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   The Late Classical occupation of the sixth and seventh centuries AD of South Arabia have been documented on previous pages. It stands to reason that the Islamic conversion of the mid seventh century involved the same people. We are aware of these tribal groups principally through the reports of Al-Tabari. Subsequent Islamic historians such as Yaqut, Al-Idrisi, Al-Istakhri and Ibn-Khaldun accurately depict the geography, landscape and tribal groups of the region, principally known as Al-Akhaf.

   Archaeologically, our recovered sites fit into the larger chronological scheme proposed for the Islamic Period by Whitcomb and others into the commonly accepted tripartite arrangement. This chronology binds together both archaeological materials reflecting Arab empires as well as local sequences from South Arabia. For example, Early Islamic sites such as Jebel Qinqari and Khor Rohri are defined on the basis of Iraqi Abbasid wares of the eighth and ninth centuries AD. Later Islamic periods include the presence of Fatamid Lusterwares, Sgraffiato, underglazing, and Turkish greenwares. Locally our excavations in the Wadi Masilah revealed a continuous occupational sequence from the ninth to the nineteenth centuries as revealed by carbon fourteen dates and primarily local Islamic wares. We have therefore been able to isolate such interesting ceramics as Socotra polished blackwares to the Early Islamic period.

   The "Ubar" mystery as created by later romantic Islamic stories such as "The Thousand and One Nights" (see link) has a definite historical underpinning as described by both classical and Islamic historians. Such accounts undoubtedly have their origin in the thriving incense trade which bridged both the Late Classical and Islamic worlds. Both historical and archaeological data generally point to a continued thriving incense trade over not only the Arabian Peninsula but also as a link between East Africa, India and China. This Northern Indian Ocean trade was not to collapse until the arrival of the Portuguese and the Ottoman-Turks. To what extent climactic deterioration played a role in its demise remains elusive.

   The modern tribal groups which make up the MSAL classification (see link) are therefore a visible link to a long and distinguished historical and archaeological past. It remains for future researchers in the fields of biology, botany, linguistics, history and archaeology to shed light on this fascinating corner of the Northern Indian Ocean.



Dr. Eduard Reinhardt has analyzed some of lagoons along the Salalah plain through shallow corings. He has suggested based on the different types of formanifera that many of the lagoons were open to sea until the fifteenth century A.D. Thus, the closure of many natural harbors along the northern Indian Ocean rim, may have had both a natural and man-made cause.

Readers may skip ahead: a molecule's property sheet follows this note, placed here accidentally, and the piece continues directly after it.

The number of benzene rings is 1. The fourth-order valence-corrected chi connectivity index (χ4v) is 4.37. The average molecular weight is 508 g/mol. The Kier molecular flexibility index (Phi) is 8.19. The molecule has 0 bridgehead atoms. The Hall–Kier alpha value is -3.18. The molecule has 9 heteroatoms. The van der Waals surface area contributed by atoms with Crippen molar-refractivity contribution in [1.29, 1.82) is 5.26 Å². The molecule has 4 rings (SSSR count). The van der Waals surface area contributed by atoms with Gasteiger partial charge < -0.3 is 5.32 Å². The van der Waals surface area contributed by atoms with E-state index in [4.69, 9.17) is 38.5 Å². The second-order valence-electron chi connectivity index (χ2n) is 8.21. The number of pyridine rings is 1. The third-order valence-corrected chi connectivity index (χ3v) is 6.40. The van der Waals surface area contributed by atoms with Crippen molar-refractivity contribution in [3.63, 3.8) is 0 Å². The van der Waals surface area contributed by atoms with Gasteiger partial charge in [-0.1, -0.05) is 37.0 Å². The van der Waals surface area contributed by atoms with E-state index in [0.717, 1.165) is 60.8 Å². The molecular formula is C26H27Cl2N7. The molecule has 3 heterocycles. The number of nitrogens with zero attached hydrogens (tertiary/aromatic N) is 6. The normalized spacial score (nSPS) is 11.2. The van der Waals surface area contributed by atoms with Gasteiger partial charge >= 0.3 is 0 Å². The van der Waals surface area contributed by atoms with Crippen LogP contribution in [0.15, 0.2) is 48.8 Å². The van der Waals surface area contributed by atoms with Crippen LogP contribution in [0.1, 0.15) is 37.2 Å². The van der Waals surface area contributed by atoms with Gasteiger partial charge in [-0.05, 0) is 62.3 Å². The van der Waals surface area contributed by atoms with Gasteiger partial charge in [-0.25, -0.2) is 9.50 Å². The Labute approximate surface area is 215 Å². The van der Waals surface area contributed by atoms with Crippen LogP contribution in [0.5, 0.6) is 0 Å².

Imported Ming period porcelains (1360-1640 A.D.) are well known from Al-Balid and illustrate a thriving trade beween the southern Arabian kingdoms and China.


The Shisur ceramic corpus included the well-known RPW's and open bowls with elaborate applique. Several black-burnished carinate ceramic vessels are best known from Socotra island parallels. The entire range covers the Late Iron to Early Islamic periods.


Sites along the Dhofar coast have yielded unique ceramic pieces which appear to be decorated by cutting out clay to create relief. This fragment from Mahalla is identical to pieces now found in the Wadi Masilah. A medieval Islamic date is suggested.


A thirteenth century depiction of ship travel in the Indian Ocean. Note the ship's construction, passengers and the Iron grapel anchor. Maritime trade on the Indian Ocean changed little from the Bronze Age (see Egyptian reliefs) to the advent of the internal combustion engine.


Islamic ceramics from coastal sites studied by Jana Owen demonstrate the international site connections between East Africa, southern Arabia, India, and China/SE Asia. The punctate, painted wares from Mahalla on the Mirbat coast illustrated here a good example of this large-scale trade.


The Ottoman Turkish railway system was designed to carry goods and pilgrims through the Hejaz to Mecca. Begun in the early twentieth century, the system was never finished interrupted by the first world war. The grand station in Medina remains as a witness to the entire system. This switching station in Medain Saleh was a key post in northern Arabia. The modern railway system undoubtedly followed the earlier Iron Age-Islamic trade routes.